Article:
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Conflict Minerals Requirements and Government Contracts 

Conflict Minerals Requirements and Government Contracts  | Sustainable Procurement News | Scoop.it
When it comes to conflict minerals and federal reporting requirements, suppliers and their customers are increasingly recognizing that the breadth and scope of their compliance efforts extend far beyond simply meeting the terms of the Dodd-Frank Wall Street Reform and Consumer Protection Act.

Much of the conflict minerals compliance focus has been on U.S. publicly traded companies in meeting the requirements imposed by the Securities and Exchange Commission. However, thousands of more companies that are not subject to SEC rules are, in fact, facing possibly greater federal scrutiny related to the conflict minerals issue.
EcoVadis's insight:

Companies, even if they are not a publicly traded company, need to follow the same SEC rule for conflict minerals disclosure. Small or large companies that are providing services to the federal government need to source responsibly; are you engaging your company to follow those rules?

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Responsible Sourcing Network - Blog

Responsible Sourcing Network - Blog | Sustainable Procurement News | Scoop.it

More than 50 sustainable, socially responsible, and faith-based investment groups representing $458.67 billion in assets under management released a statement today expressing their support for the SEC’s final rule for Conflict Mineral Section 1502 of the Dodd-Frank Wall Street Reform and Consumer Protection Act.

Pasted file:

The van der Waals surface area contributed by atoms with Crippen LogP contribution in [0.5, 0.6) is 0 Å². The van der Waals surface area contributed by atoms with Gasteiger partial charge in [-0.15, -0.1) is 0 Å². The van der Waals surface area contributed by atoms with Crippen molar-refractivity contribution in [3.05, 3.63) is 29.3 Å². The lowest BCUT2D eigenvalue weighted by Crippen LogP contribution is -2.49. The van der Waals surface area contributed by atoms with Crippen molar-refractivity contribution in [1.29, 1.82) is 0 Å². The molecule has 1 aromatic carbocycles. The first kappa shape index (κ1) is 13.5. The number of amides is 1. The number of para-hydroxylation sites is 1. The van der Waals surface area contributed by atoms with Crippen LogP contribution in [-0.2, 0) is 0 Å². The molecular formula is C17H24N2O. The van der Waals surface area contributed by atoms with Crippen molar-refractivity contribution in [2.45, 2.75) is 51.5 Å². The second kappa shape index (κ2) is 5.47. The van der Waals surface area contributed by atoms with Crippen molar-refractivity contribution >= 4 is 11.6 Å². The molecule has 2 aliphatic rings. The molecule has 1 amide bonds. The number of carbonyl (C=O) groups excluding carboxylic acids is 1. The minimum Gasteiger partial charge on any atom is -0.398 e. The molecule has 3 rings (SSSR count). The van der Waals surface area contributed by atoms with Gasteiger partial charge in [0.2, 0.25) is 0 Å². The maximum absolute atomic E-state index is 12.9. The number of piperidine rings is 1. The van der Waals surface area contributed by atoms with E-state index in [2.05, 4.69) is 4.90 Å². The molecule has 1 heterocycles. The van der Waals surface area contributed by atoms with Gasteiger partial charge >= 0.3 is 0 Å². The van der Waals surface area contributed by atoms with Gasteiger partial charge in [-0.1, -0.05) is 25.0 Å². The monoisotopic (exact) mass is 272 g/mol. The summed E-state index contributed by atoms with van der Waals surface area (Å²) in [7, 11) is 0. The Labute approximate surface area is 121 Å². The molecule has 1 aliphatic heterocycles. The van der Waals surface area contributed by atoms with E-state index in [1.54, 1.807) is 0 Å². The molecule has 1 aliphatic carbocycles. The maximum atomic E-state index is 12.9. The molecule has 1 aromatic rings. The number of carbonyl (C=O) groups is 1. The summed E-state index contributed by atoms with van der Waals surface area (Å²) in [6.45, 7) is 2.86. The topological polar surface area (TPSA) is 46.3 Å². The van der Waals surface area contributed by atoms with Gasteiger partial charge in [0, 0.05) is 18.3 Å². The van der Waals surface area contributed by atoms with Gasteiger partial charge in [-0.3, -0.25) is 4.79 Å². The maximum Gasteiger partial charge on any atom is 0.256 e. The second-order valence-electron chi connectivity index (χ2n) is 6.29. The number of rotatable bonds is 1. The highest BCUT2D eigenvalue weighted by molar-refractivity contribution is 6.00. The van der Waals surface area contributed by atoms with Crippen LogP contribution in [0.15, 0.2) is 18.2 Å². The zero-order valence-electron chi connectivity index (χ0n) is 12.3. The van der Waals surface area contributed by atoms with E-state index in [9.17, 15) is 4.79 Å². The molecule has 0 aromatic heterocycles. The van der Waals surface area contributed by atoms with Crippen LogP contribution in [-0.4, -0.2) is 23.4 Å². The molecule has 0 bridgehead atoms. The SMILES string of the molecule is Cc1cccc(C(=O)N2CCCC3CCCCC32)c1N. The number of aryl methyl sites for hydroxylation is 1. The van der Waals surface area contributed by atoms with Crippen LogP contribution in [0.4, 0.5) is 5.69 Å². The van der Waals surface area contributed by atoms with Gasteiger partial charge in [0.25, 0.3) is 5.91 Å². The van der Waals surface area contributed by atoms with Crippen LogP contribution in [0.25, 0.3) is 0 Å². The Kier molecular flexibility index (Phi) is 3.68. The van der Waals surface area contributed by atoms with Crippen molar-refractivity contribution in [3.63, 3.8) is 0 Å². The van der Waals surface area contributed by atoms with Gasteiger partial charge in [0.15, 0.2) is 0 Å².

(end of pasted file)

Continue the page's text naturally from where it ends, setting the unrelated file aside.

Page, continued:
EcoVadis's insight:

Last October, U.S. business group led by the National Association of Manufacturers launched a lawsuit against the S.E.C. complaining the conflict mineral law is costly to administer and ineffective. This week, investors managing $458.67 billion worth in assets responded to the lawsuit.

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Apple Makes New Pledges on Conflict Minerals, Should Begin Clean Congo Sourcing Program | RAISE Hope for Congo

Apple Makes New Pledges on Conflict Minerals, Should Begin Clean Congo Sourcing Program | RAISE Hope for Congo | Sustainable Procurement News | Scoop.it

Tech giant Apple has come a long way on conflict minerals. In 2010, they were one of the worst consumer electronics companies in their response to this serious problem, and Enough Project, Campus Progress, and A Thousand Sisters protested the opening of their store in Georgetown, Washington, D.C. But Apple has started to turn the corner on conflict minerals with some substantial steps.


EcoVadis's insight:

Apple recently joined the Public Private Alliance on Responsible Minerals Trade.  With such large players entering the game,  conflict minerals due diligence is gaining momentum. Of particular interest is Apple's transparency effort and policy to require its supplier to source from certified smelters. Ongoing monitoring is recommended!